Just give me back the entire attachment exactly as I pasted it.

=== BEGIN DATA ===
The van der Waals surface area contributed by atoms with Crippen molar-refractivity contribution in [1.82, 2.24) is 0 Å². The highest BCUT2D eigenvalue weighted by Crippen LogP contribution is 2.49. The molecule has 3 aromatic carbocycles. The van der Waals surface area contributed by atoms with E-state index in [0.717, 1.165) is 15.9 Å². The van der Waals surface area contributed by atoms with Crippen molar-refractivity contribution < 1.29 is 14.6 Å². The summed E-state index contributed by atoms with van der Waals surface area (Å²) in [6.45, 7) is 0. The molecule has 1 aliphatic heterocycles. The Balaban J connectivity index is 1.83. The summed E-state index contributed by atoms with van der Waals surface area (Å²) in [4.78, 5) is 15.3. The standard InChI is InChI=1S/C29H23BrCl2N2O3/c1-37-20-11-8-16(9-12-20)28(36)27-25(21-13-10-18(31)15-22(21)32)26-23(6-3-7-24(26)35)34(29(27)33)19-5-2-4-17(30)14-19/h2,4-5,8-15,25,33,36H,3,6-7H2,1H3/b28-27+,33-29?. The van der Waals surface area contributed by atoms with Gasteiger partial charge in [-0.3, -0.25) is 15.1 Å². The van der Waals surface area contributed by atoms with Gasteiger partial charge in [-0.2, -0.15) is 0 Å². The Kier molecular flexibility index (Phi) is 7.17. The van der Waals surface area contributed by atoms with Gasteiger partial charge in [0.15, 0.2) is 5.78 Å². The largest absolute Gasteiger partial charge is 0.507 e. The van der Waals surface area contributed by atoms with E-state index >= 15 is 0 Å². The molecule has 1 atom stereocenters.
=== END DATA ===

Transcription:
The van der Waals surface area contributed by atoms with Crippen molar-refractivity contribution in [1.82, 2.24) is 0 Å². The highest BCUT2D eigenvalue weighted by Crippen LogP contribution is 2.49. The molecule has 3 aromatic carbocycles. The van der Waals surface area contributed by atoms with E-state index in [0.717, 1.165) is 15.9 Å². The van der Waals surface area contributed by atoms with Crippen molar-refractivity contribution < 1.29 is 14.6 Å². The summed E-state index contributed by atoms with van der Waals surface area (Å²) in [6.45, 7) is 0. The molecule has 1 aliphatic heterocycles. The Balaban J connectivity index is 1.83. The summed E-state index contributed by atoms with van der Waals surface area (Å²) in [4.78, 5) is 15.3. The standard InChI is InChI=1S/C29H23BrCl2N2O3/c1-37-20-11-8-16(9-12-20)28(36)27-25(21-13-10-18(31)15-22(21)32)26-23(6-3-7-24(26)35)34(29(27)33)19-5-2-4-17(30)14-19/h2,4-5,8-15,25,33,36H,3,6-7H2,1H3/b28-27+,33-29?. The van der Waals surface area contributed by atoms with Gasteiger partial charge in [-0.3, -0.25) is 15.1 Å². The van der Waals surface area contributed by atoms with Gasteiger partial charge in [-0.2, -0.15) is 0 Å². The Kier molecular flexibility index (Phi) is 7.17. The van der Waals surface area contributed by atoms with Gasteiger partial charge in [0.15, 0.2) is 5.78 Å². The largest absolute Gasteiger partial charge is 0.507 e. The van der Waals surface area contributed by atoms with E-state index >= 15 is 0 Å². The molecule has 1 atom stereocenters.